14 Jun 2016

Infants under 9 months of age

The risk of yellow fever vaccine-associated encephalitis is higher in infants under nine months of age Infants under 9 months of age
Image provided by NHS Photo Library


The risk of yellow fever (YF) vaccine-associated encephalitis is higher in infants under nine months of age [1]. The risk is inversely proportional to age (highest risk for the youngest infants) [1-3]. During the 1950’s, when there was no age restriction on the use of the YF vaccine, 15 cases of encephalitis were reported in infants. Of the 15 cases, 13 (87%) occurred in infants under four months of age and all were under seven months of age (age was not documented in the remaining two cases) [2]. The vaccine should therefore never be administered to infants under six months of age [1, 2].

Infants aged six to nine months should only be immunised if the risk of YF during travel is unavoidable; expert opinion should be sought in these situations [1]. For this age group, vaccination is usually only recommended during epidemics / outbreaks when the risk of YF virus transmission may be very high [see TravelHealthPro Country Information Pages].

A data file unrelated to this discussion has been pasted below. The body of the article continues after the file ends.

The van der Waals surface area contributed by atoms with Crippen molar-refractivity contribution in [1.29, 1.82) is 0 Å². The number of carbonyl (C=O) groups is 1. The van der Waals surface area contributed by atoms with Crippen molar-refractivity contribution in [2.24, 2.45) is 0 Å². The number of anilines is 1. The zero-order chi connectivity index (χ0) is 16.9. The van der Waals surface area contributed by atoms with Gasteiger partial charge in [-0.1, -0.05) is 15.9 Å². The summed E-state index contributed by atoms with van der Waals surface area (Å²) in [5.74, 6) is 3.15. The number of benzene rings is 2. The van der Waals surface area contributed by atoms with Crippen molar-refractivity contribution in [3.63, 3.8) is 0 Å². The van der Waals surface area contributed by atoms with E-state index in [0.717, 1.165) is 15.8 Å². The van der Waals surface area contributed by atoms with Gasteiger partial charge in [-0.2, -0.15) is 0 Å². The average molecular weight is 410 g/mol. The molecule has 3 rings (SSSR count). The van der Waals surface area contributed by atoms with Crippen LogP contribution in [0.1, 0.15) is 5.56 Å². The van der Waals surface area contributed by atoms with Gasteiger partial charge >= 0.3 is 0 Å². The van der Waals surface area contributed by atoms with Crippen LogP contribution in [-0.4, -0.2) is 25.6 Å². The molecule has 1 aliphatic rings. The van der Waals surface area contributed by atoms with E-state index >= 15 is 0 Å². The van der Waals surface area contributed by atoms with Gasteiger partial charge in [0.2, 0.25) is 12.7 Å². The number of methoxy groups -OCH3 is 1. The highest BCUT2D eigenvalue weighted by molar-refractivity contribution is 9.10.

Individual itineraries should be considered on a case by case basis, and if possible, travel should be delayed until the infant is 9 months of age [2].  

When travel is unavoidable, and YF vaccine is not an option, particular care with insect bite avoidance day and night should be recommended.  

Very young children (aged less than 2 years) may have suboptimal sero-conversion rates following a single dose of the vaccine and may, therefore, benefit from a single booster dose 10 years after the original dose [1, 4].

Off-site administration

Off-site administration policy for designated Yellow Fever Vaccination Centres (YFVCs) in England, Wales and Northern Ireland Read more

Individuals aged 60 years and older

Age alone is not considered a contraindication to YF vaccination, and vaccination can be given to those aged 60 years and older following risk assessm Read more

People living with HIV

Live vaccinations are contraindicated in individuals with immunosuppression due to human immunodeficiency virus (HIV) infection Read more

Febrile illness

General vaccine guidance from Public Health England states that minor illnesses without fever or systemic upset are not valid reasons to postpone immu Read more
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